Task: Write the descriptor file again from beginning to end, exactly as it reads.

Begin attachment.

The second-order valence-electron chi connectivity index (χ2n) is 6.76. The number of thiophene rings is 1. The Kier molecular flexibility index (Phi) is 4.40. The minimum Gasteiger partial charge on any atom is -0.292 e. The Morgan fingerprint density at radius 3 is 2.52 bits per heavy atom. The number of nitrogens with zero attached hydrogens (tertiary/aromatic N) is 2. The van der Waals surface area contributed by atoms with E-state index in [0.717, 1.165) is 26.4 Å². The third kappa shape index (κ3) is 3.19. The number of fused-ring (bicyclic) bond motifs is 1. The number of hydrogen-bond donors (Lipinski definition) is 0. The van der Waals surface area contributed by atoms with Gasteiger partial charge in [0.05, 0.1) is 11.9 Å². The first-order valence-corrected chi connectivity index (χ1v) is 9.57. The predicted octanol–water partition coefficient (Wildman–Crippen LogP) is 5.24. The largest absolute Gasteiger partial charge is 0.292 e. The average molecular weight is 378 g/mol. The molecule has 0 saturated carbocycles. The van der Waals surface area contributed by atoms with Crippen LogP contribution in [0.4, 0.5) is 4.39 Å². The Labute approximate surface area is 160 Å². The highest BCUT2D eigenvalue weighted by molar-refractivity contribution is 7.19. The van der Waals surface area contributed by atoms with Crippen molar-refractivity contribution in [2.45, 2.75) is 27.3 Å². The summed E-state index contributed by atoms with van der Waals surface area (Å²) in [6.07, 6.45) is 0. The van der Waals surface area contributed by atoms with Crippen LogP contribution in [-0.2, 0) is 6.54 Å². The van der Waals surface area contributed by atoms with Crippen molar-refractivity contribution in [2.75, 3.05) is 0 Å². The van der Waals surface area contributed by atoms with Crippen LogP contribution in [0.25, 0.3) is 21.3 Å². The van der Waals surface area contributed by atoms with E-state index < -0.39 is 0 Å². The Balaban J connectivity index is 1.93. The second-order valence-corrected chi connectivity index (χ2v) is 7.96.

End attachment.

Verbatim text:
The second-order valence-electron chi connectivity index (χ2n) is 6.76. The number of thiophene rings is 1. The Kier molecular flexibility index (Phi) is 4.40. The minimum Gasteiger partial charge on any atom is -0.292 e. The Morgan fingerprint density at radius 3 is 2.52 bits per heavy atom. The number of nitrogens with zero attached hydrogens (tertiary/aromatic N) is 2. The van der Waals surface area contributed by atoms with E-state index in [0.717, 1.165) is 26.4 Å². The third kappa shape index (κ3) is 3.19. The number of fused-ring (bicyclic) bond motifs is 1. The number of hydrogen-bond donors (Lipinski definition) is 0. The van der Waals surface area contributed by atoms with Gasteiger partial charge in [0.05, 0.1) is 11.9 Å². The first-order valence-corrected chi connectivity index (χ1v) is 9.57. The predicted octanol–water partition coefficient (Wildman–Crippen LogP) is 5.24. The largest absolute Gasteiger partial charge is 0.292 e. The average molecular weight is 378 g/mol. The molecule has 0 saturated carbocycles. The van der Waals surface area contributed by atoms with Crippen LogP contribution in [0.4, 0.5) is 4.39 Å². The Labute approximate surface area is 160 Å². The highest BCUT2D eigenvalue weighted by molar-refractivity contribution is 7.19. The van der Waals surface area contributed by atoms with Crippen molar-refractivity contribution in [2.45, 2.75) is 27.3 Å². The summed E-state index contributed by atoms with van der Waals surface area (Å²) in [6.07, 6.45) is 0. The van der Waals surface area contributed by atoms with Crippen LogP contribution in [-0.2, 0) is 6.54 Å². The van der Waals surface area contributed by atoms with Crippen molar-refractivity contribution in [2.75, 3.05) is 0 Å². The van der Waals surface area contributed by atoms with Crippen LogP contribution in [0.25, 0.3) is 21.3 Å². The van der Waals surface area contributed by atoms with E-state index < -0.39 is 0 Å². The Balaban J connectivity index is 1.93. The second-order valence-corrected chi connectivity index (χ2v) is 7.96.